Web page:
Orthotic Implications of Lower-Limb Growth

DAVID E. KREBS M.A.


Summary

Longitudinal growth adjustment continues to receive attention as a commonly encountered design limitation of children's orthoses. However, the amount of accommodation for length adjustment by the usual overlapping of side bars is generally much greater than actually required during the usual wear period of the average lower-limb orthosis, resulting in unduly heavy, bulky appliances. Similarly, circumferential alteration by reshaping metal or plastic cuffs is usually minimal during the appliance lifetime. Foot growth is generally slow enough to warrant the use of foot plates. Thus one can modify the plates rather than having to replace the entire orthosis or resorting to stirrups riveted to shoes.

On the basis of the data presented, a knee-ankle-foot orthosis being provided for a child aged 4-14 years needs to accommodate about 1.6 cm of tibial longitudinal growth, an average of 0.25 cm maximal calf circumferential growth, and about 0.9 cm foot growth, per year of expected brace usage.

Introduction

Lower-limb growth rates have implications for the suitability of plastic orthoses for disabled children. In conventional metal orthoses, orthotists usually accommodate growth by providing redundant materials, such as overlapping uprights secured by a half-dozen or more steel screws, which the child must then continually transport as he walks. Accurate prediction of the maximum accommodation necessary during the estimated life of the orthosis allows braces to be constructed with only a minimum of materials. The weight savings would be gratefully received by the disabled child.

Plastic knee-ankle-foot orthoses (KAFO's) made for the Child Prosthetic and Orthotic Studies at New York University often weigh half the amount of the child's previous appliance. Despite these savings, skeptics complain that plastic orthoses are not easily amenable to growth adjustment. They note the lack of overlapping side bars and the intimacy of fit in the foot, calf, and thigh sections7. The use of plastic appliances thus requires greater orthotic skill in fitting the device, and subsequent vigilance by the clinic team, to insure continued good fit as the wearer grows.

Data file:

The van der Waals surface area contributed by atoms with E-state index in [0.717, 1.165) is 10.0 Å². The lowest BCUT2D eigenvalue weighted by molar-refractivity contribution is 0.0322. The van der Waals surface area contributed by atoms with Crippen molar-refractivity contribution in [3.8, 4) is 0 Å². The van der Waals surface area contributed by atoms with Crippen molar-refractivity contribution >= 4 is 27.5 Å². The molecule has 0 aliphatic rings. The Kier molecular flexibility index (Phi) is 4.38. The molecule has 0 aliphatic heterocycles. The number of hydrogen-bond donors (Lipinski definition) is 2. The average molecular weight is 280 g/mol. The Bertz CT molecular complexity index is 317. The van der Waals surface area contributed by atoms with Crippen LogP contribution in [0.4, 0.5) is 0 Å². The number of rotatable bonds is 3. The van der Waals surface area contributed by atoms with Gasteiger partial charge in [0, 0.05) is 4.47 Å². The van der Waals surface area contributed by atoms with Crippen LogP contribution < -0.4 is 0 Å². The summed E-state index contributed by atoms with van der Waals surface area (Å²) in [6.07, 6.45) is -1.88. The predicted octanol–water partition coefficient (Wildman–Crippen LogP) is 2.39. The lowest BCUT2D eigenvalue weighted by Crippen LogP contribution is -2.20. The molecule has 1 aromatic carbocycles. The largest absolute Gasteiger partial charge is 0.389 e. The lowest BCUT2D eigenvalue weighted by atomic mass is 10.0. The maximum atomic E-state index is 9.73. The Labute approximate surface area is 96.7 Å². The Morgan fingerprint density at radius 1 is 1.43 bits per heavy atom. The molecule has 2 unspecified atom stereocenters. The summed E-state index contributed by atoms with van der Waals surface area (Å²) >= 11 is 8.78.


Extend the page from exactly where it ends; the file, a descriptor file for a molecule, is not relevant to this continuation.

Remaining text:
The existing literature reveals no studies of lower-limb growth rates (i.e., change in dimension per year) of disabled children. The heights of the vast majority of disabled children are less than or equal to their age-predicted norms; there are no reports of groups of disabled children who are taller than their age-matched normal peers. Disabled children do not grow as fast during the normal growth spurts from birth to age 3 or 4, nor during adolescence; at all other times the disabled grow at the same rate as normal children4,5,6,8,12,13,14,20. That is, they "stabilize their percentile rank" of mean age-predicted height in relation to other children5. Thus, normal growth rates may be used to predict the upper limit of expected growth for the children most often seen in the orthotic clinic.

Anderson and his colleagues studied normal femoral and tibial growth longitudinally, relating the mean absolute length of these bones to age1. A longitudinal study serially follows the growth of the same children over a period of years19. Anderson, et al.2, and Stuart, et al.17,18, semilongitudinally studied foot length and calf circumference, respectively, and provided age-related measures of central tendency. Semilongitudinal studies combine serial measures and cross-sectional measures (children of one age are compared to different children of another age19), statistically treating both measures as being equivalent. Regression lines obtained for the years of linear (stable) growth would, of course, have been preferable, since their calculated slopes would relate growth velocity to any given length or circumference rather than being yoked to a particular age. Such information is not now available. Ironically, Karl Pearson invented regression for the purpose of studying height but never completed these studies".